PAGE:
Ook in kringen van wijnexperts is er verwarring over druiven-terminologie. Wat is nu precies een hybride? Wat verstaan we onder een kruising? Wat zijn klonen of mutaties? Of een nieuwe variëteit? Tom Jarvis legt het uit in een duidelijk artikel op Wine-Searcher. Behalve de Vitis Vinifera kennen we nog andere ‘stam’- soorten. Die zijn te vinden in de Verenigde Staten, China en Siberië.
“There are around thought to be as many as 10,000 varieties of wine-producing grapevines, of which around 1500 are used on a commercial scale. Vitis vinifera is the vine species from which the vast majority of quality wine grapes belong.
However, there are actually 60 or so species of vine. Apart from Vitis vinifera, half a dozen or so are usually identified as being of interest to viticulturalists. Those native to North America are V. aestivalis, V. rupestris, V. riparia (aka V. vulpine, the riverbank grape) and V. labrusca. Vitis rotundifolia – responsible for the muscadines – is native to the southern half of the US;. Vitis amurensis, the Asiatic grape species, originates from Siberia and China.
A new grape variety is created whenever a vine is pollinated by another, and a grape seed grows into a plant – most modern wine grape varieties are hermaphrodites. A cutting from a Chardonnay vine produces another Chardonnay plant. But if you grow a Chardonnay seed, the plant is something else. If the grapegrowing industry intentionally grew vines from seed, rather than propagated cuttings, the number of grape varieties would be unquantifiable. The circumstances in which many grape varieties were created – spontaneous, intentional or otherwise – are not known. In a regimented modern vineyard, accidental births are less likely.
Clones and mutations
A viticultural clone, strictly speaking, is a vine that has been selected from an identical mother vine. This can be done deliberately to reproduce positive characteristics seen in the mother vine. All clones are considered part of the same variety, though a mother vine may have mutated to some degree in order to be noticed.
Mutation is a constant throughout the natural history of grapevines. A vineyard might be planted with thousands of vines propagated from the same variety, but they are not subject to identical conditions. Over time mutations will take place, genetic differences will be detectable and the vines will show different characteristics.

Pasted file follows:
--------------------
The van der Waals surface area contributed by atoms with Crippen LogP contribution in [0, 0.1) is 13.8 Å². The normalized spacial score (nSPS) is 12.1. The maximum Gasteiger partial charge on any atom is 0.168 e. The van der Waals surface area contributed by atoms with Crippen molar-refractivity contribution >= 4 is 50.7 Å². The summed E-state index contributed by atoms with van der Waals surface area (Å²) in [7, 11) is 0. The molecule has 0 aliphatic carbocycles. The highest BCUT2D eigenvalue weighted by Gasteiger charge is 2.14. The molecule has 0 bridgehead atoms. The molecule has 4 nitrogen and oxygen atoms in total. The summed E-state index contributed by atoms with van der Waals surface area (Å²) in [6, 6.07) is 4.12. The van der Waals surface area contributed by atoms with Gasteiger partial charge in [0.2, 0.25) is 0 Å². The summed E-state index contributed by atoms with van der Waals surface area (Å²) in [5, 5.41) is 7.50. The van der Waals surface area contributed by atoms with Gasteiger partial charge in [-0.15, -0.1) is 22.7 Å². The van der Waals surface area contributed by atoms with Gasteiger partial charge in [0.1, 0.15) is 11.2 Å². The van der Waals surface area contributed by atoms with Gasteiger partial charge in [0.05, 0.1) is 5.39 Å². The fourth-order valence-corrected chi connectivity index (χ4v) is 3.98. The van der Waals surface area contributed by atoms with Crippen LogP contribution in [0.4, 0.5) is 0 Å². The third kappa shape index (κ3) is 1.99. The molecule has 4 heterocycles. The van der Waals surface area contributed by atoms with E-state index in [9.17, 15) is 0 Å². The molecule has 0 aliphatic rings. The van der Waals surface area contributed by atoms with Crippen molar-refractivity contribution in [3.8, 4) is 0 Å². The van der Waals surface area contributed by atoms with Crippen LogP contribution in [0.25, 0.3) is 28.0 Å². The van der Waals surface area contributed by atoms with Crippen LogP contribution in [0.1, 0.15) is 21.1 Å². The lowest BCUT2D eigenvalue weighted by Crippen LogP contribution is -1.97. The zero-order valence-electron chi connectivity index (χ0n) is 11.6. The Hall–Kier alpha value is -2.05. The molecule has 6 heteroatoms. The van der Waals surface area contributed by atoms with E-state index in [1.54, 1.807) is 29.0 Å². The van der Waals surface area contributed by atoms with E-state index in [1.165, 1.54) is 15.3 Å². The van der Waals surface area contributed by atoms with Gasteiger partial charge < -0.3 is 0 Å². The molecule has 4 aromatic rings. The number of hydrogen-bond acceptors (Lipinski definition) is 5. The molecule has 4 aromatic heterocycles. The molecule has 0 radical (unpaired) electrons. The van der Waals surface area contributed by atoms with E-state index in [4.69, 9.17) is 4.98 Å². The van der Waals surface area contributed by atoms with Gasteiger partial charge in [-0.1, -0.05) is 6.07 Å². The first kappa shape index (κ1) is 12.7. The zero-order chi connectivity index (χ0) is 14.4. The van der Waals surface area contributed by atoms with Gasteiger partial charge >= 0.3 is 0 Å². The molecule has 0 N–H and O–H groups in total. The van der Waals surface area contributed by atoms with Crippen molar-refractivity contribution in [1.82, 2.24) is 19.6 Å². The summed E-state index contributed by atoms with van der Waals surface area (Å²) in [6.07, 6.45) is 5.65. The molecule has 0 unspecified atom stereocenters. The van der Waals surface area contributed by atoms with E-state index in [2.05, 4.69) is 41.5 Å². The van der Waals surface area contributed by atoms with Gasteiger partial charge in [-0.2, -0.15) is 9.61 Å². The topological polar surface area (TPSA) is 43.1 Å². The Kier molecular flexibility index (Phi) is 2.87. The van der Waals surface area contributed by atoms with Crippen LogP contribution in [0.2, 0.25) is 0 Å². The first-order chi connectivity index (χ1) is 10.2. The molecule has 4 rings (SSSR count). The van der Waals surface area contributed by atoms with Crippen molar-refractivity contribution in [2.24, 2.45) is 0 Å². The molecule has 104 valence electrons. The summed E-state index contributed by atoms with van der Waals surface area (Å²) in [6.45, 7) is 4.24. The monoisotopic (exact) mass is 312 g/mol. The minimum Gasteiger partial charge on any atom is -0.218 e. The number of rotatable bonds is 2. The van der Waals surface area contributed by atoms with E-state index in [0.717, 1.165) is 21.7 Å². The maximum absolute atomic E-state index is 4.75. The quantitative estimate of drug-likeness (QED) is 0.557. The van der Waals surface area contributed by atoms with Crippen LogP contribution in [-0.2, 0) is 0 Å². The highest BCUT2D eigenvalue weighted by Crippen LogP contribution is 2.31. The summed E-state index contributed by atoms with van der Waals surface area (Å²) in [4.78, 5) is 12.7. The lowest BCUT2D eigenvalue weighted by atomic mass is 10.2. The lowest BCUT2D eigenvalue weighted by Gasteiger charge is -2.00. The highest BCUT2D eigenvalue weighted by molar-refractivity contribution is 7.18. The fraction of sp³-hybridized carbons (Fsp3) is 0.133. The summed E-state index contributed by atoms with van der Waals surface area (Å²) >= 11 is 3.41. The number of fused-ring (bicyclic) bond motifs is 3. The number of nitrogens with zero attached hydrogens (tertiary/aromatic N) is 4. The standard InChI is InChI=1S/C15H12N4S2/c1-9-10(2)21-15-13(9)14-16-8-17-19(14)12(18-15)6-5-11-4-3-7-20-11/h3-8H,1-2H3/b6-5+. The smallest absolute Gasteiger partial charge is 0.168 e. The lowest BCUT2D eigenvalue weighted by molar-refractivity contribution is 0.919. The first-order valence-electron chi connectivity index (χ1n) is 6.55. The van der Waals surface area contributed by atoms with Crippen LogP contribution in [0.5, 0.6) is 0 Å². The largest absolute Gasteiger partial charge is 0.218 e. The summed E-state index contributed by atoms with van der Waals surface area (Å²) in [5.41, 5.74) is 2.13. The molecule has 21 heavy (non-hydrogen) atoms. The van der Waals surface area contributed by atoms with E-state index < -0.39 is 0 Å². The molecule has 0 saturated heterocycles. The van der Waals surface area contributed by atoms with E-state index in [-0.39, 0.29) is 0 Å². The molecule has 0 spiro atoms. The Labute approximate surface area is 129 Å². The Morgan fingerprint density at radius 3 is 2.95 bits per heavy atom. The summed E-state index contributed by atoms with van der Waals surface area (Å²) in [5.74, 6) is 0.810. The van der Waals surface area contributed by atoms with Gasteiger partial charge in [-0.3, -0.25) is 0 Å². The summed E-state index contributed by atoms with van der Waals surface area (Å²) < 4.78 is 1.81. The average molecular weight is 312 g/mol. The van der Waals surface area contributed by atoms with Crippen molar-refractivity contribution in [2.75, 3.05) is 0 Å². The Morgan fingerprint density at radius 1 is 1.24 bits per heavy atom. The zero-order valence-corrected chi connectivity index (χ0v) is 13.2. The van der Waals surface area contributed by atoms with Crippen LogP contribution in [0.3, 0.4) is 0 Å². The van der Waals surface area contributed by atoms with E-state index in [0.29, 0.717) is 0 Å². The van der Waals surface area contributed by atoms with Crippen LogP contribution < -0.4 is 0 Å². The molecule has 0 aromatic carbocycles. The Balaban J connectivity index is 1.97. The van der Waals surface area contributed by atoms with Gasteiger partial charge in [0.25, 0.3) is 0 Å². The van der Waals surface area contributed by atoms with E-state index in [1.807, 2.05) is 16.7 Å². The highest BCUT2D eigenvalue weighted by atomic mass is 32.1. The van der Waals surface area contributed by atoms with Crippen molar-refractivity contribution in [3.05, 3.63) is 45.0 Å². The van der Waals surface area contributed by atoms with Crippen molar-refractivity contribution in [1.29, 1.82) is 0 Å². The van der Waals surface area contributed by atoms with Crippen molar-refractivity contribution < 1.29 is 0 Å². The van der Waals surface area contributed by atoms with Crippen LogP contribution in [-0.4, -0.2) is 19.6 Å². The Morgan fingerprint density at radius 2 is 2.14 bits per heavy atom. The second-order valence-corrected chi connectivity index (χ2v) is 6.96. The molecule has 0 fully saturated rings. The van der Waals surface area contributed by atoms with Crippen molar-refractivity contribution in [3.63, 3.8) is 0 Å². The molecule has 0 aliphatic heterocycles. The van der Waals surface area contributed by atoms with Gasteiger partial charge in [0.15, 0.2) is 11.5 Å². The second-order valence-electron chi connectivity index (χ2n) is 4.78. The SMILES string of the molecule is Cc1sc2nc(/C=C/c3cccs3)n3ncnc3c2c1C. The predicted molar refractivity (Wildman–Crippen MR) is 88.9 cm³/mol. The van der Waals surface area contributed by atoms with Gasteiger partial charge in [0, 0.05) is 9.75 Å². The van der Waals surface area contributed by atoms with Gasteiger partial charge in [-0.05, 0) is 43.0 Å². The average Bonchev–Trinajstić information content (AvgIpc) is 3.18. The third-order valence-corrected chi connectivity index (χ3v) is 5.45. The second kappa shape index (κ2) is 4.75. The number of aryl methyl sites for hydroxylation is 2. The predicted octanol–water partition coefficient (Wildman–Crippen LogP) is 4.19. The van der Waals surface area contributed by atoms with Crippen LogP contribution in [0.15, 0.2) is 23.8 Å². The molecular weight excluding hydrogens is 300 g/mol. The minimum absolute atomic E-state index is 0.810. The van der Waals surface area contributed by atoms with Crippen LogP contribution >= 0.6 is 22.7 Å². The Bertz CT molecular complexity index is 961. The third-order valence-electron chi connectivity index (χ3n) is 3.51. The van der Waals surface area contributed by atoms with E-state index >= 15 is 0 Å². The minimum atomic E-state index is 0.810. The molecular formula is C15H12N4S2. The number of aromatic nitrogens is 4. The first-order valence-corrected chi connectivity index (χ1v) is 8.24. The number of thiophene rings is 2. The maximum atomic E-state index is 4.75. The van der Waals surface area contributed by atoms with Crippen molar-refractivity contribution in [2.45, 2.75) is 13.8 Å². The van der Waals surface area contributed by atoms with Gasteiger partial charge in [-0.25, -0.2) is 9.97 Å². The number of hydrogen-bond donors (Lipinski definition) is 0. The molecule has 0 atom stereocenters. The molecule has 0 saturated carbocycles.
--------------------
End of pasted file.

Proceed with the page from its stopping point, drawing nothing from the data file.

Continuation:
Over time and repeated propagations of different vines from this vineyard, grapes with the same general DNA profile can end up being regarded as distinct varieties. Sometimes mutation will change the color of the grape, or make other substantial changes. However they are correctly described as the same variety.
The noble grape variety most often associated with clonal variation is Pinot Noir. The variety is genetically unstable and shows a distinct propensity to mutate. As a consequence there are hundreds of different clones worldwide. In France alone more than 40 are officially recognized.
It is scientifically more accurate to refer to the Pinot group, rather than identify Pinot Gris, Pinot Blanc and Pinot Noir as distinct varieties – even though shops and wineries will always make the distinction. This is because they have identical general DNA profiles. Pinot Meunier is a chimera – a mutation with two tissue layers of different genetic material. Pinot Moure and Pinot Teinturier are also close genetic relations.
Sangiovese also has a variety of established clones, including Brunello in Montalcino. Often winemakers will use one or more clones to add complexity to wines.
A crossing is a new grape variety created by the cross-pollination of two varieties from the same species. Without an adjective such as "spontaneous", the term usually infers creation at a nursery or research institute, usually with the intention of combining positive characteristics of both parents.
The majority of those we see made into wines are, of course, examples of vitis vinifera x vitis vinifera. Pinotage is a well-known South African example, created from Pinot Noir and Cinsaut in 1925 by Abraham Perold. However, the results were planted in his garden and forgotten, and only planted commercially in 1943.